I've heard many authors don't get cover approval for their first book. Did you? If not, did you have concerns about ensuring the cover fits the story?
I saw some preliminary cover work--and it was absolutely gorgeous! I am getting quite a bit of say in that process, though I haven't had any major complaints. I've made a few suggestions on some of the details, all of which have been graciously accepted and implemented. Really, the team at Penguin is fantastic. I couldn't be happier.
How are you balancing the demands of a debut author with that of a writer? Do you set aside some days for writing and others for authoring?
Well, since I've been pretty much embroiled in editing up till now, the two have pretty much been synonymous. I have spent a lot of time trying to build my online platform, but my brain is starting to itch for a new story. I am a pretty fast writer, so I'm not too worried about running out of time. Once I dive headfirst into writing, though, I don't do much else. So there will probably be at least one month this year in which I disappear from Twitter and Facebook, then reemerge later like some kind of troglodyte, manuscript in hand. I won't even think about ORIGIN during that time unless it's absolutely necessary.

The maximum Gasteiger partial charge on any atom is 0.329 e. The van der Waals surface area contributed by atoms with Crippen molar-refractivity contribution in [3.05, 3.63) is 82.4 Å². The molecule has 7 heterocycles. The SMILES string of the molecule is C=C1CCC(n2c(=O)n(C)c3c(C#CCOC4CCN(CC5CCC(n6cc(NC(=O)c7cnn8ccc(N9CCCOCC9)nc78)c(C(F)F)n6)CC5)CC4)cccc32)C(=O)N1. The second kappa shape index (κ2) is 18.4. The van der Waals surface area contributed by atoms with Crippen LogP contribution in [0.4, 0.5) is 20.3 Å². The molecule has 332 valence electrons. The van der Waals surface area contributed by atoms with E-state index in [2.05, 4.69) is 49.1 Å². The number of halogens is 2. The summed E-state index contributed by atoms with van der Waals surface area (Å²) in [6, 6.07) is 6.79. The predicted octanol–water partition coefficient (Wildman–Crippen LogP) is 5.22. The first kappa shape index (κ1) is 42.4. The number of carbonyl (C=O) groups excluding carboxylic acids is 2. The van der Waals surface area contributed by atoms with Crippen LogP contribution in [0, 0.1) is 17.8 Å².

What are you working on now? Right now I'm developing several different ideas. I have about six new projects in outline form, any of which I could start writing tomorrow. But again, when I'm writing a novel, I delve into it with a kind of feverish tunnel-vision, so I don't commit to anything until I know I have the time to really dig into it and get it done. My next project will definitely be YA. And it will not have vampires. That's about all I can say for sure.
How has your drafting process changed now that you've gone through the whole gamut of revision, from betas to agent to editor?
I've certainly learned oodles from my agent and editor. I know now what my weak points are as a writer (e.g., too many commas, not enough backstory, romance), and I'll be able to watch for those better. Just from working with Lucy and Laura, I've grown so much in my ability to look at plot, characters, and pacing more objectively, and I find myself often catching plot holes or dialogue flaws I might have missed before. I also know now what my strong points are and what kind of things I write best, and I can exercise those to the fullest. I can write with their past critiques in mind--and best of all, get immediate feedback on my work. So I think the most valuable change in my drafting process is that I now have stronger confidence. Before, I was always second-guessing what I'd written, wondering if it was total crap; but now, I have a lot more faith in myself and in my ability to evaluate my own work.
Thanks, Jessica! If you have questions for her, be sure to leave them in the comments. Have a great week!